by Nicolette Dalpino and Carey Wilson  |  07/31/2008

by Nicolette Dalpino and Carey Wilson’s default image

News Digest

Short on News

NIST has developed the first detailed chemical analysis revealing what processing is needed to transform crude oil made from pig manure into fuel for vehicles and heating.


The average refrigerator sold today consumes less energy than a 60-watt light bulb left on 24 hours a day.


The USDA has not accredited any certifier doing organic foods inspections in China, yet millions of dollars of organic trade is taking place in China via handshake deals and reciprocity with other international certifiers.


ROWE, for “results-only work environment,” seeks to demolish decades-old business dogma that equates physical presence with productivity.


The next generation of data security will be based on quantum cryptography. The technology works with individual photons, which are generated and coded by an optical array.


We would welcome more state and federal judiciaries to follow the lead of these courts,” says John Engler, NAM president and CEO, in response to a Rhode Island Supreme Court decision to overturn a verdict against lead paint manufacturers.


Understanding Financial Risk

In most financial institutions, governance, risk, and compliance activities are spread across several overlapping and related functions. Each function (e.g., audit, compliance, finance, and legal) operates independently, leading to inconsistent and inefficient processes. According to a new report, “Governance, Risk and Compliance in Financial Services: Learning From the Present to Prosper in the Future,” published by the London-based Economist Intelligence Unit and sponsored by Oracle, the bigger problem is that each division reports separately to senior management, which hinders a comprehensive understanding of risk.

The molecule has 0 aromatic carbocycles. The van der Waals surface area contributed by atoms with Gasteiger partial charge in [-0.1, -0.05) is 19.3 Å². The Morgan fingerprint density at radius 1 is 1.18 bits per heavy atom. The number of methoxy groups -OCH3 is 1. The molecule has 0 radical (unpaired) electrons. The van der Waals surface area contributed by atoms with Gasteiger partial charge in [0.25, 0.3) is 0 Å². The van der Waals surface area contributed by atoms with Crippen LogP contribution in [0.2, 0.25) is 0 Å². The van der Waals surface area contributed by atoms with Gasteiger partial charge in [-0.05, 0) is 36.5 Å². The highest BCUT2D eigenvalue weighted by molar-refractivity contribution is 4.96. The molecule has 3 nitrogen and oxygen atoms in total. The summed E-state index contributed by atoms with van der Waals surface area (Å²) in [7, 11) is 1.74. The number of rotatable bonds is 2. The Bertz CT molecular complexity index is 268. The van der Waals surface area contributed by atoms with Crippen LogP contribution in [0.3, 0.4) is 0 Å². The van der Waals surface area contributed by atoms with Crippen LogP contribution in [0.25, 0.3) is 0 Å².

Proponents of an integrated governance, risk, and compliance strategy say that these elements should be linked to produce a more transparent view of risk across an organization. A key area where integration could help is in improving the ability of organizations to assess the effectiveness of their overarching governance and risk policies.

One outcome of the recent bout of asset-price volatility is that it has exposed weaknesses in the risk governance of financial institutions, increasing the incentives for reform in this area. Firms are increasingly striving for a more effective governance policy which defines the organization’s risk profile, lays out a process for evaluating and prioritizing risks, and makes sure that the process is followed.

Other findings of the report include:

Financial services executives see the main benefits of integrating governance, risk, and compliance functions as gaining better control over business processes and in reducing the risk of noncompliance.

The main obstacle to implementing an integrated program in governance, risk, and compliance is not apathy at the board level, technology shortfalls, or even organizational silos. The main hindrance is internal politics--not least the uncooperative response of executives who perceive the integration of governance, risk, and compliance as an encroachment on their turf.